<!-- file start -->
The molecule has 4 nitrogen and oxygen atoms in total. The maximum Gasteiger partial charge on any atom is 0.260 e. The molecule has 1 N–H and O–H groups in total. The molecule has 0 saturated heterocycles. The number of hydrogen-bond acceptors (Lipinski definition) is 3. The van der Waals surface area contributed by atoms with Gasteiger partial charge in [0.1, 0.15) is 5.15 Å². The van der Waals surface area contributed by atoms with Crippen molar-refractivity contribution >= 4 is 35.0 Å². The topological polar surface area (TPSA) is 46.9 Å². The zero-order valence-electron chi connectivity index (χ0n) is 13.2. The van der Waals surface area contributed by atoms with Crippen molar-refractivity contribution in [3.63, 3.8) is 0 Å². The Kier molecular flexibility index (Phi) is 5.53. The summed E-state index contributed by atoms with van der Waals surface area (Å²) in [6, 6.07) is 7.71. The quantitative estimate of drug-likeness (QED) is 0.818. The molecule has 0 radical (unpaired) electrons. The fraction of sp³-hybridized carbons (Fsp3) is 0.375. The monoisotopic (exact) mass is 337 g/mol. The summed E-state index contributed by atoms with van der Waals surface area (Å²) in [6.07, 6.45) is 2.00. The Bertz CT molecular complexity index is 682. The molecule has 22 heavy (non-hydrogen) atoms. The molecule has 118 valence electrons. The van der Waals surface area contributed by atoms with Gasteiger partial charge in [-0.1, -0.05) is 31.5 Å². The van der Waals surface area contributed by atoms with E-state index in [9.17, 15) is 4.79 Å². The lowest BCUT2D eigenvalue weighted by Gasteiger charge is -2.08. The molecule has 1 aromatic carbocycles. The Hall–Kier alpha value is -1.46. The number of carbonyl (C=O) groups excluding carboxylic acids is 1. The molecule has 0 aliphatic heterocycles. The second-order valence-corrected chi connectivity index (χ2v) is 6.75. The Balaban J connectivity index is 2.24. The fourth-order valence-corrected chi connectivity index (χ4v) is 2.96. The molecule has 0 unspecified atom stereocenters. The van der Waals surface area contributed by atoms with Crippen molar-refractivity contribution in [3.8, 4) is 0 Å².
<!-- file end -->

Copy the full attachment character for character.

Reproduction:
The molecule has 4 nitrogen and oxygen atoms in total. The maximum Gasteiger partial charge on any atom is 0.260 e. The molecule has 1 N–H and O–H groups in total. The molecule has 0 saturated heterocycles. The number of hydrogen-bond acceptors (Lipinski definition) is 3. The van der Waals surface area contributed by atoms with Gasteiger partial charge in [0.1, 0.15) is 5.15 Å². The van der Waals surface area contributed by atoms with Crippen molar-refractivity contribution >= 4 is 35.0 Å². The topological polar surface area (TPSA) is 46.9 Å². The zero-order valence-electron chi connectivity index (χ0n) is 13.2. The van der Waals surface area contributed by atoms with Crippen molar-refractivity contribution in [3.63, 3.8) is 0 Å². The Kier molecular flexibility index (Phi) is 5.53. The summed E-state index contributed by atoms with van der Waals surface area (Å²) in [6, 6.07) is 7.71. The quantitative estimate of drug-likeness (QED) is 0.818. The molecule has 0 radical (unpaired) electrons. The fraction of sp³-hybridized carbons (Fsp3) is 0.375. The monoisotopic (exact) mass is 337 g/mol. The summed E-state index contributed by atoms with van der Waals surface area (Å²) in [6.07, 6.45) is 2.00. The Bertz CT molecular complexity index is 682. The molecule has 22 heavy (non-hydrogen) atoms. The molecule has 118 valence electrons. The van der Waals surface area contributed by atoms with Gasteiger partial charge in [-0.1, -0.05) is 31.5 Å². The van der Waals surface area contributed by atoms with E-state index in [9.17, 15) is 4.79 Å². The lowest BCUT2D eigenvalue weighted by Gasteiger charge is -2.08. The molecule has 1 aromatic carbocycles. The Hall–Kier alpha value is -1.46. The number of carbonyl (C=O) groups excluding carboxylic acids is 1. The molecule has 0 aliphatic heterocycles. The second-order valence-corrected chi connectivity index (χ2v) is 6.75. The Balaban J connectivity index is 2.24. The fourth-order valence-corrected chi connectivity index (χ4v) is 2.96. The molecule has 0 unspecified atom stereocenters. The van der Waals surface area contributed by atoms with Crippen molar-refractivity contribution in [3.8, 4) is 0 Å².